Goat Cheese & Fresh Herb Omelet


The secret to this easy omelet recipe is choosing a really great goat cheese. Luckily most supermarkets have great chevre--Vermont Creamery and Laura Chenel are straightforward varieties you're likely to find. If you've got access to funky local options, bust them out for this quick breakfast recipe. Aside from the goat cheese, eggs and herbs, you need just a few pantry ingredients and 20 minutes for one of the best omelets you can make.

Prep Time:
20 mins
Total Time:
20 mins
1 omelet


  • 4 large eggs

  • 2 tablespoons reduced-fat milk or water

  • ¼ teaspoon ground pepper

  • teaspoon salt

  • cup crumbled goat cheese

  • 1 ½ tablespoons chopped fresh parsley, plus more for garnish

  • 1 teaspoon chopped fresh chives, plus more for garnish

  • 1 teaspoon extra-virgin olive oil


  1. Whisk eggs, milk (or water), pepper and salt in a medium bowl. Combine goat cheese, parsley and chives in a small bowl.

  2. Heat oil in a medium nonstick skillet over medium-low heat. Add the eggs and let the mixture cook, undisturbed, until set around the edges, about 3 minutes. With a rubber spatula, gently loosen an edge of the cooked egg, tipping the pan to allow uncooked egg to run underneath. Repeat at various spots until almost no runny egg remains. Sprinkle the cheese mixture evenly over the omelet. Cover and continue cooking until the eggs are set, 2 to 4 minutes more. Slip a spatula under one side, fold the omelet in half and slide onto a plate.

  3. To serve, cut the omelet in half. Garnish with more herbs, if desired.

Nutrition Facts (per serving)

227 Calories
17g Fat
3g Carbs
17g Protein
Nutrition Facts
Servings Per Recipe 2
Calories 227
% Daily Value *
Total Carbohydrate 3g 1%
Dietary Fiber 1g 3%
Total Sugars 1g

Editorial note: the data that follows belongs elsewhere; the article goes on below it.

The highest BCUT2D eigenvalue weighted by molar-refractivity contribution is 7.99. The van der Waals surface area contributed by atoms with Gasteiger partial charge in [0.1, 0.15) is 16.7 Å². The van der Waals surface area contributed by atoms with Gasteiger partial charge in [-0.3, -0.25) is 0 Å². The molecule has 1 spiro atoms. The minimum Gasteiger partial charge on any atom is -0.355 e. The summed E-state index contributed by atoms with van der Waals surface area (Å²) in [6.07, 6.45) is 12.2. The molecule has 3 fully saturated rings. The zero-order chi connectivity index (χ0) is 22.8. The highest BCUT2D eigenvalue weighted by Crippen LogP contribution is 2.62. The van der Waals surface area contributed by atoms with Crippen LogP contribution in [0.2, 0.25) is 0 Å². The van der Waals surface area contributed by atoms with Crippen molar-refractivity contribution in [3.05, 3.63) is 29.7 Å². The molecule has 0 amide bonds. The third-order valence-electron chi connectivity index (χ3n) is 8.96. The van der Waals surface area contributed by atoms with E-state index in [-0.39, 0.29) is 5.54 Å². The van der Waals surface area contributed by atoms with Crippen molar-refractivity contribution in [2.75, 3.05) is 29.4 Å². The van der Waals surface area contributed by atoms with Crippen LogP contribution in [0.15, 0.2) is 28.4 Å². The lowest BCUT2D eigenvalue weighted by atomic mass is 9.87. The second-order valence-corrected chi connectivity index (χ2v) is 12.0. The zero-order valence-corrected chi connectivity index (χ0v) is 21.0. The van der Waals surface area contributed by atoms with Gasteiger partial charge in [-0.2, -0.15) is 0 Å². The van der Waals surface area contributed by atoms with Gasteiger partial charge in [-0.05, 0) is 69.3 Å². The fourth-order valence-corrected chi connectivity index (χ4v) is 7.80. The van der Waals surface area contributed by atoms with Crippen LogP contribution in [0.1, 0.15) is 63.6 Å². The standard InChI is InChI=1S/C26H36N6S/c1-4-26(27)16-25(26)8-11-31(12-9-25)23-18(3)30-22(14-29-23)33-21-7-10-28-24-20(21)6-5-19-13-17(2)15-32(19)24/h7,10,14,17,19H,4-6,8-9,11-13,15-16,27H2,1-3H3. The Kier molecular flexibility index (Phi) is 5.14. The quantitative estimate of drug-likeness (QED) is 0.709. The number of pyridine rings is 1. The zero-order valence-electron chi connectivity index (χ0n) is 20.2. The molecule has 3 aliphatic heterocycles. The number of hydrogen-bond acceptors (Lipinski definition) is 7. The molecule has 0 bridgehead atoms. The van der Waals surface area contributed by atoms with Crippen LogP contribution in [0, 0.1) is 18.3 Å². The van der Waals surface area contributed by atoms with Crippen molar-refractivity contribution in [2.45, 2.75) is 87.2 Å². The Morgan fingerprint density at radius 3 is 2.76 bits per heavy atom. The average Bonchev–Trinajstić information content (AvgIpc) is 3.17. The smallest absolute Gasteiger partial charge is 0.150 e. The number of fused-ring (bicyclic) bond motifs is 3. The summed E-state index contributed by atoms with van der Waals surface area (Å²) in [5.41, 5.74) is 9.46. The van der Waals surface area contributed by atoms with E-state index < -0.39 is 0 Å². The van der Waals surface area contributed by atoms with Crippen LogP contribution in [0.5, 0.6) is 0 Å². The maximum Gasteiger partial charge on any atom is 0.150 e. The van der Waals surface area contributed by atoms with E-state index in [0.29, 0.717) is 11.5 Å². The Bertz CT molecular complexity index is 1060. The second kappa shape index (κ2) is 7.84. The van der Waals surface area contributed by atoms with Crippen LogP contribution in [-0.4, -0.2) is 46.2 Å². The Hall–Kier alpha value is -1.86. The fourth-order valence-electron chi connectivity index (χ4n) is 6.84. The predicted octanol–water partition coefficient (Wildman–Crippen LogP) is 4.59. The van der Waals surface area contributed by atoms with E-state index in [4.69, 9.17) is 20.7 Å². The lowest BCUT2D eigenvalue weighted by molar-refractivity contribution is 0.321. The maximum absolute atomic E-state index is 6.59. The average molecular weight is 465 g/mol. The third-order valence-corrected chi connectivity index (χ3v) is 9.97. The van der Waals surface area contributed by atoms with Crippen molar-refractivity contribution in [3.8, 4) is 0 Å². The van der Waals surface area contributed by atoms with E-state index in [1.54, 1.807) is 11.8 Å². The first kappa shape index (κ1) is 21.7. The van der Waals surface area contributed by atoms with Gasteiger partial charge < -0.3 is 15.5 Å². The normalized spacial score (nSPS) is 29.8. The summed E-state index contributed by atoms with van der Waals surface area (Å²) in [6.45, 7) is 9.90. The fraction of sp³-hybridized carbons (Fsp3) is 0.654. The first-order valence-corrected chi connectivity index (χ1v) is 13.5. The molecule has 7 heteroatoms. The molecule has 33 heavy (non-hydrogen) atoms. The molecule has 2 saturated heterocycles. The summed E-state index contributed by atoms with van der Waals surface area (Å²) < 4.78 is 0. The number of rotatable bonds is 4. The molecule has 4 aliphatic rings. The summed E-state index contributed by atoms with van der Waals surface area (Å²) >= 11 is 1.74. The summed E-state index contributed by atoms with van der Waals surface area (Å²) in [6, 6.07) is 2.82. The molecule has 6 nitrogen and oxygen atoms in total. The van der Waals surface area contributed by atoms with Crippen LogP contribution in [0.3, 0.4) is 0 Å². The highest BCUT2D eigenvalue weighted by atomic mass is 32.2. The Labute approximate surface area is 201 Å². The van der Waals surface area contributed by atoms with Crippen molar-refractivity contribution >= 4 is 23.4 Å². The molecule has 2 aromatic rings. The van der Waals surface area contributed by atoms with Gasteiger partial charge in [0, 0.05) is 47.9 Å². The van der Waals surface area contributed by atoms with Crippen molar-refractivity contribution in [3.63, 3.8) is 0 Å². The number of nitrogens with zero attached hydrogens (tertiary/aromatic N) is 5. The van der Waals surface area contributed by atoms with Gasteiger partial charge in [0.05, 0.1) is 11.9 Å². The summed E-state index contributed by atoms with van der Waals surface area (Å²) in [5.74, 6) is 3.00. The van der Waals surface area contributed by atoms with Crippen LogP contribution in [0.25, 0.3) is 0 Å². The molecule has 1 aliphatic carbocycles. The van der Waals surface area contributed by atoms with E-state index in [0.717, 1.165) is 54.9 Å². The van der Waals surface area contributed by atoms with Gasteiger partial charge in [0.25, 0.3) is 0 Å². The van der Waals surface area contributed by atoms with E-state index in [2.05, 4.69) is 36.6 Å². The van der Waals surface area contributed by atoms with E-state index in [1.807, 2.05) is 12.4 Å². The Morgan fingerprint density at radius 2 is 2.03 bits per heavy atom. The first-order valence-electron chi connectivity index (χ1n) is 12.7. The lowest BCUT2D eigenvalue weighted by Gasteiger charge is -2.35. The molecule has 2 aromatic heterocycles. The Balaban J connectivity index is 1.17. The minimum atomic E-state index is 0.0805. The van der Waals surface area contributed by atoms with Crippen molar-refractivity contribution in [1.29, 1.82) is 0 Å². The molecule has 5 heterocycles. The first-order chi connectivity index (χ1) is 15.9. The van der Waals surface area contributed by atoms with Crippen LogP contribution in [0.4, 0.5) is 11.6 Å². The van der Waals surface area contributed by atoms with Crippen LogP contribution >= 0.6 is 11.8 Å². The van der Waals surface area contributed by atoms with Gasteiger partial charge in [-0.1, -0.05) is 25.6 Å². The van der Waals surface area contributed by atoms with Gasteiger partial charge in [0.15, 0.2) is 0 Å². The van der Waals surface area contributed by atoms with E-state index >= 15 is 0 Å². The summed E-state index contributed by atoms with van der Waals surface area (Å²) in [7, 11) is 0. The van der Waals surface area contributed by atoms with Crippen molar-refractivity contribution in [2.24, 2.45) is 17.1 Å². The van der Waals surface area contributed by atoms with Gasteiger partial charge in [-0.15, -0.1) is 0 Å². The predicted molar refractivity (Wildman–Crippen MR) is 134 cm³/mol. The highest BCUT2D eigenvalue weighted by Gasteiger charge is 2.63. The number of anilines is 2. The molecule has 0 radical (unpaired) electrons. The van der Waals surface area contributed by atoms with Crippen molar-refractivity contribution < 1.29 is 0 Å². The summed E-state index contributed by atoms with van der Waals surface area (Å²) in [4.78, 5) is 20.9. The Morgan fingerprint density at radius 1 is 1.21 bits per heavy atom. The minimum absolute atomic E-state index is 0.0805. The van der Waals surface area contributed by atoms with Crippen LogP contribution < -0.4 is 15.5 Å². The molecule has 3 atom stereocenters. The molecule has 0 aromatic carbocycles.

Protein 17g 33%
Total Fat 17g 22%
Saturated Fat 7g 34%
Cholesterol 397mg 132%
Vitamin A 873IU 17%
Vitamin C 5mg 5%
Folate 54mcg 13%
Sodium 386mg 17%
Calcium 94mg 7%
Iron 2mg 11%
Magnesium 16mg 4%
Potassium 183mg 4%

Nutrition information is calculated by a registered dietitian using an ingredient database but should be considered an estimate.

* Daily Values (DVs) are the recommended amounts of nutrients to consume each day. Percent Daily Value (%DV) found on nutrition labels tells you how much a serving of a particular food or recipe contributes to each of those total recommended amounts. Per the Food and Drug Administration (FDA), the daily value is based on a standard 2,000 calorie diet. Depending on your calorie needs or if you have a health condition, you may need more or less of particular nutrients. (For example, it’s recommended that people following a heart-healthy diet eat less sodium on a daily basis compared to those following a standard diet.)

(-) Information is not currently available for this nutrient. If you are following a special diet for medical reasons, be sure to consult with your primary care provider or a registered dietitian to better understand your personal nutrition needs.

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